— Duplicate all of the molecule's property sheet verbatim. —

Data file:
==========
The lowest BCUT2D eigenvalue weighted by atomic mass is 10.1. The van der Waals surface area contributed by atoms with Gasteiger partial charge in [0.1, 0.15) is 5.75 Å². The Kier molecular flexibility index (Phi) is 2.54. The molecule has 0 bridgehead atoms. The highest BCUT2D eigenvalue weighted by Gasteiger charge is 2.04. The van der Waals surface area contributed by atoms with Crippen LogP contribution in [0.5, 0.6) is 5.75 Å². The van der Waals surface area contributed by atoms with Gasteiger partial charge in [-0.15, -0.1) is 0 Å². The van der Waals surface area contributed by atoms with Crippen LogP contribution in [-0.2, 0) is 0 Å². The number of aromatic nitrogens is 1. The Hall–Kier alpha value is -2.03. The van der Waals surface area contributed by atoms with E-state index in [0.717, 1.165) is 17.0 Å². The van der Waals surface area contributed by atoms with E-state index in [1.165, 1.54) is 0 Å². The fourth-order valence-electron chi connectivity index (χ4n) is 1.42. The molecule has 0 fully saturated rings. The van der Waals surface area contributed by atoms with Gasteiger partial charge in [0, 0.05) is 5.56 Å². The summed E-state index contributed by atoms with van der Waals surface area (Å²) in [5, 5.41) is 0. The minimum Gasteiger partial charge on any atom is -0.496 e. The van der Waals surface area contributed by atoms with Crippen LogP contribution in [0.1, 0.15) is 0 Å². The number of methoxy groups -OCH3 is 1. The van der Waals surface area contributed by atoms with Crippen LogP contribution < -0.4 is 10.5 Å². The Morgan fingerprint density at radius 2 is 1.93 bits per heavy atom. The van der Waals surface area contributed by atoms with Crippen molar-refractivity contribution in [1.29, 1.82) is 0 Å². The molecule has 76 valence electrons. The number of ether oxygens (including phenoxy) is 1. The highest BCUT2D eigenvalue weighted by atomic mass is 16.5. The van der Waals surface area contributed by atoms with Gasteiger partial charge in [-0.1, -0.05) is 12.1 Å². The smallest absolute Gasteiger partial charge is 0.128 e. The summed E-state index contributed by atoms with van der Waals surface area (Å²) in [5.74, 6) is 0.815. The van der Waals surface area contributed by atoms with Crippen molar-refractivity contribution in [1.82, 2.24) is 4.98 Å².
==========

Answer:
The lowest BCUT2D eigenvalue weighted by atomic mass is 10.1. The van der Waals surface area contributed by atoms with Gasteiger partial charge in [0.1, 0.15) is 5.75 Å². The Kier molecular flexibility index (Phi) is 2.54. The molecule has 0 bridgehead atoms. The highest BCUT2D eigenvalue weighted by Gasteiger charge is 2.04. The van der Waals surface area contributed by atoms with Crippen LogP contribution in [0.5, 0.6) is 5.75 Å². The van der Waals surface area contributed by atoms with Gasteiger partial charge in [-0.15, -0.1) is 0 Å². The van der Waals surface area contributed by atoms with Crippen LogP contribution in [-0.2, 0) is 0 Å². The number of aromatic nitrogens is 1. The Hall–Kier alpha value is -2.03. The van der Waals surface area contributed by atoms with E-state index in [0.717, 1.165) is 17.0 Å². The van der Waals surface area contributed by atoms with E-state index in [1.165, 1.54) is 0 Å². The fourth-order valence-electron chi connectivity index (χ4n) is 1.42. The molecule has 0 fully saturated rings. The van der Waals surface area contributed by atoms with Gasteiger partial charge in [0, 0.05) is 5.56 Å². The summed E-state index contributed by atoms with van der Waals surface area (Å²) in [5, 5.41) is 0. The minimum Gasteiger partial charge on any atom is -0.496 e. The van der Waals surface area contributed by atoms with Crippen LogP contribution in [0.1, 0.15) is 0 Å². The number of methoxy groups -OCH3 is 1. The van der Waals surface area contributed by atoms with Crippen LogP contribution < -0.4 is 10.5 Å². The Morgan fingerprint density at radius 2 is 1.93 bits per heavy atom. The van der Waals surface area contributed by atoms with Crippen molar-refractivity contribution in [1.29, 1.82) is 0 Å². The molecule has 76 valence electrons. The number of ether oxygens (including phenoxy) is 1. The highest BCUT2D eigenvalue weighted by atomic mass is 16.5. The van der Waals surface area contributed by atoms with Gasteiger partial charge in [-0.1, -0.05) is 12.1 Å². The smallest absolute Gasteiger partial charge is 0.128 e. The summed E-state index contributed by atoms with van der Waals surface area (Å²) in [5.74, 6) is 0.815. The van der Waals surface area contributed by atoms with Crippen molar-refractivity contribution in [1.82, 2.24) is 4.98 Å².